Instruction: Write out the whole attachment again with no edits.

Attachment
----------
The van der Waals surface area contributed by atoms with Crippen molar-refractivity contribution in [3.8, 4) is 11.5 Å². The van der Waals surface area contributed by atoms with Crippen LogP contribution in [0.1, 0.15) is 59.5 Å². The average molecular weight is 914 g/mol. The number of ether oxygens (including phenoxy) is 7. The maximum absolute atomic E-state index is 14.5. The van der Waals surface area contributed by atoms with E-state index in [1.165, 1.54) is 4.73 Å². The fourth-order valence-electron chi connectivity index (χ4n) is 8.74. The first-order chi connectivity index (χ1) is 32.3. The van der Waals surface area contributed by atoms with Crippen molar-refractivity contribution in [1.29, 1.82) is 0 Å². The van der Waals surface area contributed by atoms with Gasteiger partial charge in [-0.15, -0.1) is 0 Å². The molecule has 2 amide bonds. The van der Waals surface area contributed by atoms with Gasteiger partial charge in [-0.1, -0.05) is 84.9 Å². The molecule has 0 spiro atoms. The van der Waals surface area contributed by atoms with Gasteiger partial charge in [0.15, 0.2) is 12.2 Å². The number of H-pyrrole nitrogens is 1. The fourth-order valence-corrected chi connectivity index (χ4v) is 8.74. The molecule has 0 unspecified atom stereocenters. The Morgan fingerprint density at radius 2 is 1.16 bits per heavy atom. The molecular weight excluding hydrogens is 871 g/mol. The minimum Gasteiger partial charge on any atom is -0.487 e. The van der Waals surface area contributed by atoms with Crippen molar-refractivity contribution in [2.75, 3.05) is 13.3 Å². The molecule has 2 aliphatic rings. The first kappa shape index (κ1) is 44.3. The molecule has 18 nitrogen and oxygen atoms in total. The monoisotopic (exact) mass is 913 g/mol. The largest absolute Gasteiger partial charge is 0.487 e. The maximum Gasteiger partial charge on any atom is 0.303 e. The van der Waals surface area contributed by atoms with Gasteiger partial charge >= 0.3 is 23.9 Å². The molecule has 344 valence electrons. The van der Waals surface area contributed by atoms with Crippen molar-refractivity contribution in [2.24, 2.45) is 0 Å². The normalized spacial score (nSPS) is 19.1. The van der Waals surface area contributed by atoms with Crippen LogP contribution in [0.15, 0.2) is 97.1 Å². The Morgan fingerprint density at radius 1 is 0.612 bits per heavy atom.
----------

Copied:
The van der Waals surface area contributed by atoms with Crippen molar-refractivity contribution in [3.8, 4) is 11.5 Å². The van der Waals surface area contributed by atoms with Crippen LogP contribution in [0.1, 0.15) is 59.5 Å². The average molecular weight is 914 g/mol. The number of ether oxygens (including phenoxy) is 7. The maximum absolute atomic E-state index is 14.5. The van der Waals surface area contributed by atoms with E-state index in [1.165, 1.54) is 4.73 Å². The fourth-order valence-electron chi connectivity index (χ4n) is 8.74. The first-order chi connectivity index (χ1) is 32.3. The van der Waals surface area contributed by atoms with Crippen molar-refractivity contribution in [1.29, 1.82) is 0 Å². The van der Waals surface area contributed by atoms with Gasteiger partial charge in [-0.15, -0.1) is 0 Å². The molecule has 2 amide bonds. The van der Waals surface area contributed by atoms with Gasteiger partial charge in [-0.1, -0.05) is 84.9 Å². The molecule has 0 spiro atoms. The van der Waals surface area contributed by atoms with Gasteiger partial charge in [0.15, 0.2) is 12.2 Å². The number of H-pyrrole nitrogens is 1. The fourth-order valence-corrected chi connectivity index (χ4v) is 8.74. The molecule has 0 unspecified atom stereocenters. The Morgan fingerprint density at radius 2 is 1.16 bits per heavy atom. The molecular weight excluding hydrogens is 871 g/mol. The minimum Gasteiger partial charge on any atom is -0.487 e. The van der Waals surface area contributed by atoms with Crippen molar-refractivity contribution in [2.75, 3.05) is 13.3 Å². The molecule has 2 aliphatic rings. The first kappa shape index (κ1) is 44.3. The molecule has 18 nitrogen and oxygen atoms in total. The monoisotopic (exact) mass is 913 g/mol. The largest absolute Gasteiger partial charge is 0.487 e. The maximum Gasteiger partial charge on any atom is 0.303 e. The van der Waals surface area contributed by atoms with Gasteiger partial charge >= 0.3 is 23.9 Å². The molecule has 344 valence electrons. The van der Waals surface area contributed by atoms with Crippen molar-refractivity contribution in [2.24, 2.45) is 0 Å². The normalized spacial score (nSPS) is 19.1. The van der Waals surface area contributed by atoms with Crippen LogP contribution in [0.15, 0.2) is 97.1 Å². The Morgan fingerprint density at radius 1 is 0.612 bits per heavy atom.